"[A]ny noun can occur in three syntactic positions: as subject, direct object, and indirect object. But in its secondary function of a noun attribute it occurs only in one position--before a noun. It is true that an attributive noun can modify all three kinds of predicate argument. But these three syntactic positions count as one because the attributive function of the attributive noun is identical in all these positions."
    (Sebastian Shaumyan, Signs, Mind, and Reality: A Theory of Language as the Folk Model of the World. John Benjamins, 2006)


  • Usage Guideline: Multiple Attributive Nouns
    "You see noun clusters in technical proposals and technical documentation. For example, here's a title that appeared on a proposal I received:
    FAX TRANSMISSION NETWORK ACCESS COST OPTIMIZATION PROPOSAL
    Isn't that a jewel? . . .

    "Bear in mind, it has always been legal in English to use one noun to modify another noun. The first noun functions as an adjective in such a construction and is usually called an 'attributive noun.' Examples are telephone company, cellular phone, bus stop, marriage certificate, book store, and materials laboratory. The problem arises when a whole slew of nouns are crammed together. The poor reader's brain has no way to decode this mess until he or she has already gone through it once. Then the reader has to go back through, figure out which nouns are functioning as nouns, which are adjectives, and what goes with what, and try to make sense out of it.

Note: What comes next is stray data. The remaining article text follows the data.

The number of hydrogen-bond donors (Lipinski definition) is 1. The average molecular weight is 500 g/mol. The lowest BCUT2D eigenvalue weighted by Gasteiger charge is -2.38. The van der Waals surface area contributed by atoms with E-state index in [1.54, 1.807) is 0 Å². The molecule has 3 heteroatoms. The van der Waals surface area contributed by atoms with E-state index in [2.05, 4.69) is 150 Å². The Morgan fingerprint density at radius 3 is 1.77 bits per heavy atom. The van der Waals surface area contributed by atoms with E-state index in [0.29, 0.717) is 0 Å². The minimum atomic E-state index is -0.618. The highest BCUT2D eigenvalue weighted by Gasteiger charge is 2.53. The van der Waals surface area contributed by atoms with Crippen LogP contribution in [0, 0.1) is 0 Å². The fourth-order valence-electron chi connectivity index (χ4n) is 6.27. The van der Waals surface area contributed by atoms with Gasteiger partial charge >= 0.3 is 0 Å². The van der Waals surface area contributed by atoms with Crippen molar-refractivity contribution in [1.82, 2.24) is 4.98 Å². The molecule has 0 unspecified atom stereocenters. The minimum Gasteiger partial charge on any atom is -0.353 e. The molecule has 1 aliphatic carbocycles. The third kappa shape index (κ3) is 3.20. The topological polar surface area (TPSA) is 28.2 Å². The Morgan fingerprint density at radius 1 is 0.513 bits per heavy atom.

"If you catch yourself writing a noun cluster, what should you do? First, identify the key noun in the sequence. Then put it up front. Look for an opportunity to use a verb, and don't hesitate to link your words with new prepositions."
    (Tom Sant, Persuasive Business Proposals, 2nd ed. AMACOM, 2004)


  • Punctuation With Attributive Nouns
    "Attributive Nouns. The apostrophe is omitted when a plural head noun ending in s functions as an adjective rather than as a possessor; in other words, when the relation between the plural head noun and the second noun could be expressed by the prepositions 'for' or 'by' rather than the possessive 'of': carpenters union, New York Mets first baseman. If the plural form of the head noun does not end in s, however, the apostrophe is used: the people's republic, a children's hospital. This convention explains the absence of an apostrophe in such proper nouns as Teachers College (in New York City), Department of Veterans Affairs, and Consumers Union. . . ."

    "A final problem related to adjectives and adverbs arises from the fact that neither 'adjectiveness' nor 'adverbiality' is a quality inherent to a word. Home, for example, may function as a noun ('This is our home'), as an adjective ('Taste our home cooking'), or as an adverb ('We went home'). Because nouns may function as adjectives (the technical term for a noun that modifies a subsequent noun is attributive noun), 'government offices' is as correct as--and many would say preferable to--'governmental offices.'"
    (Amy Einsohn, The Copyeditor's Handbook, 2nd ed. University of California Press, 2006)
Also Known As: noun premodifier, noun adjunct, converted adjective